Information Collection; Submission for OMB Review, Comment Request, 39211-39212 [2010-16575]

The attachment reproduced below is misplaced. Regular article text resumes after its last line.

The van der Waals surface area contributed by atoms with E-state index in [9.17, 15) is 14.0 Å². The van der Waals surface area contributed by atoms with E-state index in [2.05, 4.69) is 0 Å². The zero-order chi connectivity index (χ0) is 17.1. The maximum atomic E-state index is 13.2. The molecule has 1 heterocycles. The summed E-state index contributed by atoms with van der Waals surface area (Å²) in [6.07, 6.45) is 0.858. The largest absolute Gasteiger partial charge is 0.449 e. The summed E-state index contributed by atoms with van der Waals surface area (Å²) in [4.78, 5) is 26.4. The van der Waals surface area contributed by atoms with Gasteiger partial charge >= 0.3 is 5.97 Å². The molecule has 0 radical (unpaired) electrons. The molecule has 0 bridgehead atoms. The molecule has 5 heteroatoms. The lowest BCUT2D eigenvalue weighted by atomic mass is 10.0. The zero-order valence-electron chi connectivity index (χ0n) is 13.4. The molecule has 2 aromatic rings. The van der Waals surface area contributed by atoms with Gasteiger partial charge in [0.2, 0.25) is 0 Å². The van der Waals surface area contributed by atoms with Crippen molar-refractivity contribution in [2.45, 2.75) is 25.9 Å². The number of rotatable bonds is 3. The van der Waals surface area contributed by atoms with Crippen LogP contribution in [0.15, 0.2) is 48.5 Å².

Download as PDF Federal Register / Vol. 75, No. 130 / Thursday, July 8, 2010 / Notices by the Council in its 2010 Annual Report to Congress. III. Brief Descriptions of Priority Issues 1. Education and At-Risk Youth The best way to keep young people out of trouble is to keep them in school. Without structure and supervision that school provides, young people often turn to delinquent or criminal behavior during school hours and end up in the juvenile justice system, with most not completing high school. A number of factors contribute to the failure of young people to complete schooling including: Chronic truancy, educational instability, ‘‘push out,’’ issues of access, co-occuring factors, school connectedness, and the absences of positive activities for afterschool times. srobinson on DSKHWCL6B1PROD with NOTICES 2. Juvenile Reentry and Transitions to Adulthood Young people reentering the community from juvenile residential facilities often lack the support they need to change the course of their lives and avoid the destructive cycle of recidivism. The multiple needs of these young people (schooling, stable housing, skills to obtain meaningful employment, physical and mental health problems, etc.) require coordination of services, supervision, and support at the local level to help ensure each youth a successful transition back home and to adulthood. Youth aging out of foster care and youth who are homeless have similar needs for transitional support. A number of Federal policies, practices, programs, and legislation affect local and state capacity to provide solid support through transition. 3. Racial and Ethnic Disparities in the Juvenile Justice and Related Systems Disproportionate contact of minorities (DMC) in juvenile justice has been a challenge for policymakers for decades. DMC is not an issue specific to the justice system; it is connected with inequities in other youth-serving systems and requires exploration of the relationship between child welfare, education, and youth’s socioeconomic status. The team seeks to identify Federal legislation and practices that both assist States and those that function as barriers in reducing disparities in juvenile justice, child welfare, and education. 4. Tribal Youth and Juvenile Justice Tribal youth face a host of challenges—poverty, child abuse and neglect, exposure to family violence, substance abuse, the highest rate of suicides among all youth, and a weak VerDate Mar<15>2010 17:09 Jul 07, 2010 Jkt 220001 educational system. Without intervention and remediation these issues can lead to additional negative outcomes including delinquency. Multiple Federal agencies have specific responsibility for working with Indian Country, notably, the Departments of Agriculture, Justice, Health and Human Services, Housing and Urban Development, and Interior. The overlapping mosaic of policies, regulations, guidelines and programs can challenge achievement of desired results. IV. Guiding Questions for Commenters The Council’s issue teams have identified a number of questions to focus their examination, and the Council is particularly interested in receiving comments addressing some or all of these questions. The first question for three of the topic areas is listed by topic as follows: Education and At-Risk Youth: What is the Federal role in preventing youth from entering the juvenile justice system and successfully graduating from high school prepared for adulthood? Juvenile Reentry and Transitions to Adulthood: What is the Federal role in helping ensure youth graduate and successfully transition back home and into adulthood (from juvenile facilities, out of the foster care system, and in returning home and to their communities from runaway/thrown away/homeless status)? Racial and Ethnic Disparities in the Juvenile Justice and Related Systems: How do you view the Federal role with regard to racial and ethnic disparities? For these first three topic areas, all of the questions below also apply: a. What does the Federal government do well? What needs to be changed? b. Are there Federal practices, policies, legislation, and/or regulations that support or restrict the successful education of youth; reentry and/or transitions to adulthood; or addressing of racial/ethnic disparities in the juvenile justice and related systems? What role does technical/training support have in redressing restrictions? c. Are there legislative challenges affecting this issue that should be brought to the attention of the Federal agencies? What ought Federal agencies do about them? d. What results and/or consequences might occur from the enacted recommendations? e. Is there anything else the Federal government should be aware of concerning this topic? The Council’s Tribal Youth issue team requests public comments addressing the following questions: PO 00000 Frm 00011 Fmt 4703 Sfmt 4703 39211 a. How do you view the Federal role with regard to tribal youth and their families? b. What does the Federal government do well for tribal youth? What needs to be changed? c. Describe what Federal practices, policies, or regulations support or fail to support Tribal youth and their families. What comes to mind when you think of barriers? Alternatively, areas of good practice (to meeting the needs for belonging, mastery, independence and generosity)? d. Are there legislative challenges affecting issues related to Tribal youth and juvenile justice that should be brought to the attention of the Federal agencies? What ought Federal agencies do about them? Who are the key people to help with this issue? e. What results and/or consequences might occur in Indian Country from enacted recommendations? Are there individuals, agencies or systems that might not welcome the recommendations or changes in policies (Tribal Youth, Tribes, and Agencies)? f. Is there anything else the Federal government should be aware of concerning tribal youth justice, specifically in the areas of youth prevention, intervention, detention and reentry? Robin Delany-Shabazz, Designated Federal Official, Coordinating Council on Juvenile Justice and Delinquency Prevention. [FR Doc. 2010–16696 Filed 7–7–10; 8:45 am] BILLING CODE 4410–18–P CORPORATION FOR NATIONAL AND COMMUNITY SERVICE Information Collection; Submission for OMB Review, Comment Request AGENCY: Corporation for National and Community Service. ACTION: Notice. SUMMARY: The Corporation for National and Community Service (hereinafter the ‘‘Corporation’’), has submitted a public information collection request (ICR) entitled the Peer Reviewer Application Instructions to the Office of Management and Budget (OMB) for review and approval in accordance with the Paperwork Reduction Act of 1995, Public Law 104–13, (44 U.S.C. Chapter 35). Copies of this ICR, with applicable supporting documentation, may be obtained by calling the Corporation for National and Community Service, James Willie at (202) 606–6845. Individuals who use a telecommunications device for the deaf (TTY–TDD) may call (202) E:\FR\FM\08JYN1.SGM 08JYN1 39212 Federal Register / Vol. 75, No. 130 / Thursday, July 8, 2010 / Notices 606–3472 between 8:30 a.m. and 5 p.m. eastern time, Monday through Friday. ADDRESSES: Comments may be submitted, identified by the title of the information collection activity, to the Office of Information and Regulatory Affairs, Attn: Ms. Sharon Mar, OMB Desk Officer for the Corporation for National and Community Service, by any of the following two methods within 30 days from the date of publication in this Federal Register. (1) By fax to: (202) 395–6974, Attention: Ms. Sharon Mar, OMB Desk Officer for the Corporation for National and Community Service; and (2) Electronically by e-mail to: smar@omb.eop.gov. The OMB is particularly interested in comments which: • Evaluate whether the proposed collection of information is necessary for the proper performance of the functions of the Corporation, including whether the information will have practical utility; • Evaluate the accuracy of the agency’s estimate of the burden of the proposed collection of information, including the validity of the methodology and assumptions used; • Propose ways to enhance the quality, utility, and clarity of the information to be collected; and • Propose ways to minimize the burden of the collection of information on those who are to respond, including through the use of appropriate automated, electronic, mechanical, or other technological collection techniques or other forms of information technology, e.g., permitting electronic submissions of responses. SUPPLEMENTARY INFORMATION: srobinson on DSKHWCL6B1PROD with NOTICES Comments A 60-day public comment Notice was published in the Federal Register on April 28, 2010. This comment period ended June 29, 2010. No public comments were received from this Notice. Description: The Corporation seeks to renew the current information collection. Minor revisions are proposed to clarify eGrants instructions and reflect adjustments to the Corporation for National and Community Service eGrants system. The information collection will otherwise be used in the same manner as the existing application. The Corporation also seeks to continue using the current application until the revised application is approved by OMB. The current application is due to expire on October 31, 2010. Type of Review: Renewal. VerDate Mar<15>2010 17:09 Jul 07, 2010 Jkt 220001 Agency: Corporation for National and Community Service. Title: Peer Reviewer Application Instructions. OMB Number: 3045–0090. Agency Number: None. Affected Public: Individuals who are interested in serving as peer reviewers and peer review panel facilitators for the Corporation. Total Respondents: 2,500 responses annually. Frequency: One time to complete. Average Time per Response: Averages 40 minutes. Estimated Total Burden Hours: 1,666 hours. Total Burden Cost (capital/startup): None. Total Burden Cost (operating/ maintenance): None. Dated: June 30, 2010. Vielka Garibaldi, Director, Office of Grants Policy and Operations. [FR Doc. 2010–16575 Filed 7–7–10; 8:45 am] BILLING CODE 6050–$$–P DEPARTMENT OF DEFENSE Office of the Secretary Establishment of Department of Defense Federal Advisory Committee; Independent Panel Review of Judge Advocate Requirements of the Department of the Navy Department of Defense (DoD). Establishment of Federal advisory committee. AGENCY: ACTION: SUMMARY: Under the provisions of section 506 of Public Law 111–84, the Federal Advisory Committee Act of 1972, (5 U.S.C. Appendix, as amended), the Government in the Sunshine Act of 1976 (5 U.S.C. 552b, as amended), and 41 CFR 102–3.50, the Department of Defense gives notice that it is establishing the charter for the Independent Panel Review of Judge Advocate Requirements of the Department of the Navy (hereafter referred to as the Panel). FOR FURTHER INFORMATION CONTACT: Jim Freeman, Deputy Committee Management Officer for the Department of Defense, 703–601–6128. SUPPLEMENTARY INFORMATION: The Panel is a non-discretionary Federal advisory committee established to review the judge advocate requirement of the Department of the Navy. The Panel shall: a. Carry out a study of the policies and management and organizational PO 00000 Frm 00012 Fmt 4703 Sfmt 4703 practices of the U.S. Navy and the U.S. Marine Corps with respect to the responsibilities, assignment, and career development of judge advocates for purposes of determining the number of judge advocates required to fulfill the legal mission of the Department of the Navy. b. In carrying out the study, the Panel shall review the following: i. The emergent operational law requirements of the U.S. Navy and the U.S. Marine Corps, including requirements for judge advocates on joint task forces, in support of rule of law objectives in Iraq and Afghanistan, and in operational units; ii. New requirements to support the Office of Military Commissions and to support the disability evaluation system for members of the U.S. Armed Forces; iii. The judge advocate requirements of the Department of the Navy for the military justice mission, including assignment policies, training and education, increasing complexity of court-martial litigation, and the performance of the U.S. Navy and U.S. Marine Corps in providing legally sufficient post-trial processing of cases in general courts-martial and special courts-martial. iv. The role of the Judge Advocate General of the Navy, as the senior uniformed legal officer of the Department of the Navy, to determine whether additional authority for the Judge Advocate General over manpower policies and assignments of judge advocates in the U.S. Navy and U.S. Marine Corps is warranted; v. Directives issued by the U.S. Navy and the U.S. Marine Corps pertaining to jointly-shared missions requiring legal support; vi. Career patterns for U.S. Marine Corps judge advocates in order to identify and validate assignments to non-legal billets required for professional development and promotion; and In addition, the Panel will review, evaluate and assess such other matters and materials as the Panel considers appropriate for purposes of the study. In carrying out its study the Panel may review, and incorporate as appropriate, the findings of applicable on-going and completed studies in future manpower requirements, including the two-part study by CNA Analysis and Solutions® entitled, ‘‘An Analysis of Navy JAG Corps Future Manpower Requirements’’. The Panel, no later than 120 days after its first meeting, shall submit a report of its study. The report, as a minimum, shall include the following: E:\FR\FM\08JYN1.SGM 08JYN1